Gambia has been quite outspoken about its status quo. It has not bowed down for any of the West’s accusations on human rights, media freedom, corruption etc. In 2012, the Gambian President warned foreign diplomats that his country would not be ‘bribed’ with aid to accept homosexuality. “If you are to give us aid for men and men or for women and women to marry, leave it. We don’t need your aid because as far as I am the President of the Gambia, you will never see that happen in this country”.  


Sri Lanka must applaud the courage of President Yahya Jammeh and his stand on behalf of his people. The western accusations of abuse of “human rights, media rights, and corruption” can well apply to the British government or any other government for that matter, depending on the reporting media’s perspective. It is time for all former European colonies to stand on their own feet and oppose Western economic oppression and free themselves from the yoke of colonialism (and neo – colonialism) that continues to this day. Our national conscience, self-respect and moral imperatives tell us to refuse to integrate with our colonial masters at least until they are prepared to apologise for their repressive conduct and pay reparations.


Western colonialism has created much of the mess found to this day in third world countries, as can easily be ascertained by example after example. A close look at Canada, United States of America and Australia show how the indigenous people i.e. Native Americans and Australian Aborigines have suffered and now become alcoholics and drug addicts. The British and other Empires stripped and robbed every country they forcibly invaded, no different to the Right-to-Protect military-humanitarian interventions of our time.


There should be restitution of all wealth plundered by France, Britain, Holland, Portugal Spain to the third world countries. It is time the decolonized countries dictate the terms of agreement and restore the plundered wealth to the vaults of our treasuries. The term ‘Commonwealth’ is a misnomer. The ‘wealth’ was never shared for it to be ‘common’ - the concept was a ruse to loot other people’s natural resources.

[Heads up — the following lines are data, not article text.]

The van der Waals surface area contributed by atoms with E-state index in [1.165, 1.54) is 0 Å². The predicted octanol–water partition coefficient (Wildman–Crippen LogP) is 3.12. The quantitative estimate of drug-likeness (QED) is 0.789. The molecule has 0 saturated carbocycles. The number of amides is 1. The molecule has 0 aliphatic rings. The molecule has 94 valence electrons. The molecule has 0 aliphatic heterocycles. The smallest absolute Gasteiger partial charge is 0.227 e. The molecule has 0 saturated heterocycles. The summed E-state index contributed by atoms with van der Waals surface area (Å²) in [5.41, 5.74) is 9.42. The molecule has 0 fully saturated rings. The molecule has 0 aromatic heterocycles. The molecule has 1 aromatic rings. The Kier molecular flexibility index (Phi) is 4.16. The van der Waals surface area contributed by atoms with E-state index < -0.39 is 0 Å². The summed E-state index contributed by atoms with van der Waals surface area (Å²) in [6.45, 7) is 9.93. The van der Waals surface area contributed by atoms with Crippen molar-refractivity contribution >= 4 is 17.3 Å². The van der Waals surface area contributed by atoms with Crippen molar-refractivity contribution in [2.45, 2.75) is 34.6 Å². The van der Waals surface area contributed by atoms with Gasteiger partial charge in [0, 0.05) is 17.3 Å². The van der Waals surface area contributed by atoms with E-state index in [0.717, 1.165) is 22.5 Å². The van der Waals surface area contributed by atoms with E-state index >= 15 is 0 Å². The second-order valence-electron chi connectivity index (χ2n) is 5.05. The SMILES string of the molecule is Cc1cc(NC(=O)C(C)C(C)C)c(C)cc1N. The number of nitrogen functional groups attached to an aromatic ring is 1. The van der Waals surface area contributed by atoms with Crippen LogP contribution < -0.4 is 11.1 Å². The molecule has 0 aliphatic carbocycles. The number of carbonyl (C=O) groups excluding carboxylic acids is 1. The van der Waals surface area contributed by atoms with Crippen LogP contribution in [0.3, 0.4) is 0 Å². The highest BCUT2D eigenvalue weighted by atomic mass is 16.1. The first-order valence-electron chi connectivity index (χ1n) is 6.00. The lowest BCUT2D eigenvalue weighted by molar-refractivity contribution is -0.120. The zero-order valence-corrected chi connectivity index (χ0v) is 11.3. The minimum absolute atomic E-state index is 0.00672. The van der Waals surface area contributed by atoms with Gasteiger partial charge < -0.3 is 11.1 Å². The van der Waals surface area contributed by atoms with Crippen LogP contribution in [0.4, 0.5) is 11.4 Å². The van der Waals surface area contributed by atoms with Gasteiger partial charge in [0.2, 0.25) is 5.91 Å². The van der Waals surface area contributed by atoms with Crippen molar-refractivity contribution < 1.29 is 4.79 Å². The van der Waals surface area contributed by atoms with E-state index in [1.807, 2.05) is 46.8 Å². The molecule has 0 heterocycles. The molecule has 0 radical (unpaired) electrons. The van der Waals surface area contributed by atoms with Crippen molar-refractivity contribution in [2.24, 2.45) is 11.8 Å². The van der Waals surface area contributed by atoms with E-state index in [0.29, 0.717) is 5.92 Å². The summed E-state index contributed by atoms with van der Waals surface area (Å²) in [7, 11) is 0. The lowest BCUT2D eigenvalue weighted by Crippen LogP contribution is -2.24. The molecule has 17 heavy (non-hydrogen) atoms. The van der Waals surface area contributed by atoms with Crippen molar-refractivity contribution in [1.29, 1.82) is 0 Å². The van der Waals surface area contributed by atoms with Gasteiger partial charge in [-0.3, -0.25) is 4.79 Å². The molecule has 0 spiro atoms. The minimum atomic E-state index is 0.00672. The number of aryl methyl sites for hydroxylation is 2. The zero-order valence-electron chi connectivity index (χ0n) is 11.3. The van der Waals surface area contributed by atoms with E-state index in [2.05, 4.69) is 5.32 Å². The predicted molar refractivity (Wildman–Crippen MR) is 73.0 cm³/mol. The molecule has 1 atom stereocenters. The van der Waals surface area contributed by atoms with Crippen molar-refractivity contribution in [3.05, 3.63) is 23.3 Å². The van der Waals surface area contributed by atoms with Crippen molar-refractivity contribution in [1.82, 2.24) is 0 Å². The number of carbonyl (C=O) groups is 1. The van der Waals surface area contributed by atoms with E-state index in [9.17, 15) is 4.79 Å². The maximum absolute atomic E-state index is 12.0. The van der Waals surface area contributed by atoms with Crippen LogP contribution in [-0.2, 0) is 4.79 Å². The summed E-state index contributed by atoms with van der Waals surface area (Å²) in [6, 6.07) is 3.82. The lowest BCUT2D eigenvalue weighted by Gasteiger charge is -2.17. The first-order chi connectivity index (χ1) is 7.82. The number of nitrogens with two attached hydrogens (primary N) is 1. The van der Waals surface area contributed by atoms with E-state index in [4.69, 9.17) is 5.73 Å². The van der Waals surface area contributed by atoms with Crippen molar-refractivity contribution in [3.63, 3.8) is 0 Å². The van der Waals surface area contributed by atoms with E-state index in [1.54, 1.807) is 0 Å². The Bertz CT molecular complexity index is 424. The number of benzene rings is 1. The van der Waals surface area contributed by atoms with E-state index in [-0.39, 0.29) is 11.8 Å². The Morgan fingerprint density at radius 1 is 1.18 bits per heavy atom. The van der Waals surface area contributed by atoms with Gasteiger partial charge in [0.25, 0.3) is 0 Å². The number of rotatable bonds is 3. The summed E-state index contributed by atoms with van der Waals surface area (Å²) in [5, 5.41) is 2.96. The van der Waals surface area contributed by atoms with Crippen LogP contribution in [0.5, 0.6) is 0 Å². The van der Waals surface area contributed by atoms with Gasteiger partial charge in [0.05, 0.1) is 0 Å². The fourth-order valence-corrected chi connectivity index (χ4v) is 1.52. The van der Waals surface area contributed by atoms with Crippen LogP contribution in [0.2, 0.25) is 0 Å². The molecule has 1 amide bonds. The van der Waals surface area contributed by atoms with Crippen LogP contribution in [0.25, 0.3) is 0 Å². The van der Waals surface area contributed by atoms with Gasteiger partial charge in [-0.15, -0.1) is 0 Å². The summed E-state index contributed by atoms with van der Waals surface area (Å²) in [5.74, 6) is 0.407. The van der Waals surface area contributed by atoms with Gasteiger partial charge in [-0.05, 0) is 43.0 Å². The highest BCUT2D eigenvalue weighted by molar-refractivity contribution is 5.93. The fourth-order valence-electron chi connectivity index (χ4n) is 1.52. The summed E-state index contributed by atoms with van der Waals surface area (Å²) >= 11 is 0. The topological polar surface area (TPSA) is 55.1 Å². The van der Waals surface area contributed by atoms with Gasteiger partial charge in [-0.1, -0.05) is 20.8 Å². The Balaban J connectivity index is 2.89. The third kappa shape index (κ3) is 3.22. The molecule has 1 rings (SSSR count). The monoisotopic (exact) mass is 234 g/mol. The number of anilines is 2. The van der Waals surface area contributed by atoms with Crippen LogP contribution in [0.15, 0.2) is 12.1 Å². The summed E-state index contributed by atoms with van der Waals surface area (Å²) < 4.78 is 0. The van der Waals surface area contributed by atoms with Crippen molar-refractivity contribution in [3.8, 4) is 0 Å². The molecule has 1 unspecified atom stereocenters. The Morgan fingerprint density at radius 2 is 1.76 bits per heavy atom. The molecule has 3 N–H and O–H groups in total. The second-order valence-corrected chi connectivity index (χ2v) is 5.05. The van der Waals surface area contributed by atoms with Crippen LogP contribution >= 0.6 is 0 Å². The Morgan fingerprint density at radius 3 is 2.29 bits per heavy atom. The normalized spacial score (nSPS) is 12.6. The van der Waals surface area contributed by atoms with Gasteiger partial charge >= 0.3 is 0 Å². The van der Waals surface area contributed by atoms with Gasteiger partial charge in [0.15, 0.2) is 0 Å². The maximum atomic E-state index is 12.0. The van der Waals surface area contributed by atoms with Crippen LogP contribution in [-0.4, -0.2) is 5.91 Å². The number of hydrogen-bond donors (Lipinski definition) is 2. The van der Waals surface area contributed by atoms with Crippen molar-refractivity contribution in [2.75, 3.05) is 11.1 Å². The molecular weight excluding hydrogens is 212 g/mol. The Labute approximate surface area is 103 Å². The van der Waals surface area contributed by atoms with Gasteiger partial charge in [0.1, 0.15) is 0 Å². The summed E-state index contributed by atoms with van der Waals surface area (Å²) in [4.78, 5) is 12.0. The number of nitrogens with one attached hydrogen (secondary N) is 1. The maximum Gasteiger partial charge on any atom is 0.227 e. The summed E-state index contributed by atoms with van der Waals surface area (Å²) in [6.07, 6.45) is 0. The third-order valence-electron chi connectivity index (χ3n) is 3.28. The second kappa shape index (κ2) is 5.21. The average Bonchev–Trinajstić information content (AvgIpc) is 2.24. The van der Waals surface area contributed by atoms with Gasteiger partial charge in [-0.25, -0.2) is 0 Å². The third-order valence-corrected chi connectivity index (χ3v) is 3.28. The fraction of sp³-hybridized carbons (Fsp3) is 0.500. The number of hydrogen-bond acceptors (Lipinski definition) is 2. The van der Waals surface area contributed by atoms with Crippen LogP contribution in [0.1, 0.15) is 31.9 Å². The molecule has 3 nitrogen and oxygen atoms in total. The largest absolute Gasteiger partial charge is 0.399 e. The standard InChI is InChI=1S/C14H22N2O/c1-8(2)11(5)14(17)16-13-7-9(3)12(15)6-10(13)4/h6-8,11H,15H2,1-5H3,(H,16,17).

Time line of Commonwealth of Nations


Burma upon independence in January 1948 never joined the Commonwealth, displaying how much it valued its sovereignty and total freedom without links to its former colonial master. Éire left the Commonwealth on April 18, 1948 upon becoming a Republic, after the Republic of Ireland Act 1948 came into effect. India became a Republic on January 26, 1950 nearly two and a half years after grant of independence, thus becoming the first non-Commonwealth realm member of the Commonwealth.


It took Sri Lanka well over 24 years after independence to decide to become a Republic in 1972, and this translates to mean the reluctance on the part of our immediate post-independence rulers to shed the colonial legacy.


The Third World today is what it is because a handful of nations plundered lands, destroyed native vegetation, murdered and slaughtered millions, enslaved them and transported them to all corners of the world, destroyed their ancient cultures and humiliated their lifestyles, created divisions and demarcated lands and territories so that people would remain forever in turmoil. This lasted 500 years and the legacies of this treacherous rule exists still because the education system, the conversion of natives, and the manner that the colonials brainwashed the mindsets of the natives that chose to betray their native culture and nation still lingers on.